The New York Times editorial board has come to a conclusion:
The Road Home, Editorial, NY Times: It is time for the United States to leave Iraq, without any more delay than the Pentagon needs to organize an orderly exit.
Like many Americans, we have put off that conclusion, waiting for a sign that President Bush was seriously trying to dig the United States out of the disaster he created by invading Iraq without sufficient cause, in the face of global opposition, and without a plan to stabilize the country afterward.
At first, we believed that after destroying Iraq’s government, army, police and economic structures, the United States was obliged to try to accomplish some of the goals Mr. Bush claimed to be pursuing, chiefly building a stable, unified Iraq. When it became clear that the president had neither the vision nor the means to do that, we argued against setting a withdrawal date while there was still some chance to mitigate the chaos that would most likely follow. ...
It is frighteningly clear that Mr. Bush’s plan is to stay the course as long as he is president and dump the mess on his successor. Whatever his cause was, it is lost. ...
Continuing to sacrifice the lives and limbs of American soldiers is wrong. The war is sapping the strength of the nation’s alliances and its military forces. It is a dangerous diversion from the life-and-death struggle against terrorists. It is an increasing burden on American taxpayers, and it is a betrayal of a world that needs the wise application of American power and principles.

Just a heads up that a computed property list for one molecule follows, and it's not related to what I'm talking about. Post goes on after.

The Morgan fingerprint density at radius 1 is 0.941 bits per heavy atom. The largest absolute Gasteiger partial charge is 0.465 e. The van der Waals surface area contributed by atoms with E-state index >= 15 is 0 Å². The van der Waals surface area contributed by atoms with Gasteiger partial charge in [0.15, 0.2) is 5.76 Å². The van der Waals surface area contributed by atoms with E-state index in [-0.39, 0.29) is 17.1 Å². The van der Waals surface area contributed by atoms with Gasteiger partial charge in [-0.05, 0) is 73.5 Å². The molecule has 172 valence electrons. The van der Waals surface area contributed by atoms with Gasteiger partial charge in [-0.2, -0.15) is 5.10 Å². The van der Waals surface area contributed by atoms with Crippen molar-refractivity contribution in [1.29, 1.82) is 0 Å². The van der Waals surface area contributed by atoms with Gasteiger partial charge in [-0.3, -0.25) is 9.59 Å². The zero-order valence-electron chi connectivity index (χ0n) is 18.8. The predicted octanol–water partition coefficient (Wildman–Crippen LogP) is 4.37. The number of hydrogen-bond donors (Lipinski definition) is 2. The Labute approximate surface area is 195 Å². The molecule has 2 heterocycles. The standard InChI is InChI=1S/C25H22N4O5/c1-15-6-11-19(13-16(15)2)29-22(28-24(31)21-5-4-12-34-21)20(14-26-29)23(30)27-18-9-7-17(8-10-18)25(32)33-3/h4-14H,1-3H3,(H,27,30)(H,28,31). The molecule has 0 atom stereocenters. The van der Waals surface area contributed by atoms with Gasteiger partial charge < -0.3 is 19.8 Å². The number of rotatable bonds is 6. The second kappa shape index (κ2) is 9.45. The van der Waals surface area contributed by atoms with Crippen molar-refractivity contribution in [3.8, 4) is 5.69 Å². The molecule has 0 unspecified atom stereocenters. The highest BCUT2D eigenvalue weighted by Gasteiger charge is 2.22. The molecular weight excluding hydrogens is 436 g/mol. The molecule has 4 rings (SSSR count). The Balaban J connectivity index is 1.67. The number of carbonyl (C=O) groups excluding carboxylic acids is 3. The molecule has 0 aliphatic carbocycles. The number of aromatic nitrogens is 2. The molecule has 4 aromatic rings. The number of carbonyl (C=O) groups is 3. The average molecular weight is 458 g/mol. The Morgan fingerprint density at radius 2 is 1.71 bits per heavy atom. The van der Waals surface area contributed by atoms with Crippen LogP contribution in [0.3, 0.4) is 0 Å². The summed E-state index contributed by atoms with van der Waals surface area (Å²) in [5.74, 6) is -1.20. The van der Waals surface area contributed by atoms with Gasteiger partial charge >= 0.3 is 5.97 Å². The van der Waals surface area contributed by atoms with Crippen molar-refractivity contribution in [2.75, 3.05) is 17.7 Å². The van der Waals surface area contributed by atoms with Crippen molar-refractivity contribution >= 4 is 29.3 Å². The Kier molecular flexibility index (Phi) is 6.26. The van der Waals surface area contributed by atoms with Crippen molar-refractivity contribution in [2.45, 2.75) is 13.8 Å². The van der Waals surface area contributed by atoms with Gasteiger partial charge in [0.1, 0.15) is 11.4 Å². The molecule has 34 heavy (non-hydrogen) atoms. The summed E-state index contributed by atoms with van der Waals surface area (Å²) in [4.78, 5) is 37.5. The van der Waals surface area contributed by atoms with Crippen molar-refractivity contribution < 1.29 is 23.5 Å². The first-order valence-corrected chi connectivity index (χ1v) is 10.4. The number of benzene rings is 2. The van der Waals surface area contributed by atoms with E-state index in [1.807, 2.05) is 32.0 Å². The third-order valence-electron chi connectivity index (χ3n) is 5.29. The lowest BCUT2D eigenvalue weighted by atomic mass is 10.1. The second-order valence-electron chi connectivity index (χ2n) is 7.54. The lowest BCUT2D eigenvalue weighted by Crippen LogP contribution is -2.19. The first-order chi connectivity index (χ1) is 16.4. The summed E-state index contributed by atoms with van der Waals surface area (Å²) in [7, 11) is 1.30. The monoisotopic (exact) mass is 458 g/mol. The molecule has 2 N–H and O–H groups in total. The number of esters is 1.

A majority of Americans reached these conclusions months ago. Even in politically polarized Washington, positions on the war no longer divide entirely on party lines. When Congress returns this week, extricating American troops from the war should be at the top of its agenda.
That conversation must be candid and focused. Americans must be clear that Iraq, and the region around it, could be even bloodier and more chaotic after Americans leave. There could be reprisals against those who worked with American forces, further ethnic cleansing, even genocide. Potentially destabilizing refugee flows could hit Jordan and Syria. Iran and Turkey could be tempted to make power grabs. Perhaps most important, the invasion has created a new stronghold from which terrorist activity could proliferate.
The administration, the Democratic-controlled Congress, the United Nations and America’s allies must try to mitigate those outcomes — and they may fail. But Americans must be equally honest about the fact that keeping troops in Iraq will only make things worse. ...
President Bush and Vice President Dick Cheney have used demagoguery and fear to quell Americans’ demands for an end to this war. They say withdrawing will create bloodshed and chaos and encourage terrorists. Actually, all of that has already happened — the result of this unnecessary invasion and the incompetent management of this war.
This country faces a choice. We can go on allowing Mr. Bush to drag out this war without end or purpose. Or we can insist that American troops are withdrawn as quickly and safely as we can manage — with as much effort as possible to stop the chaos from spreading.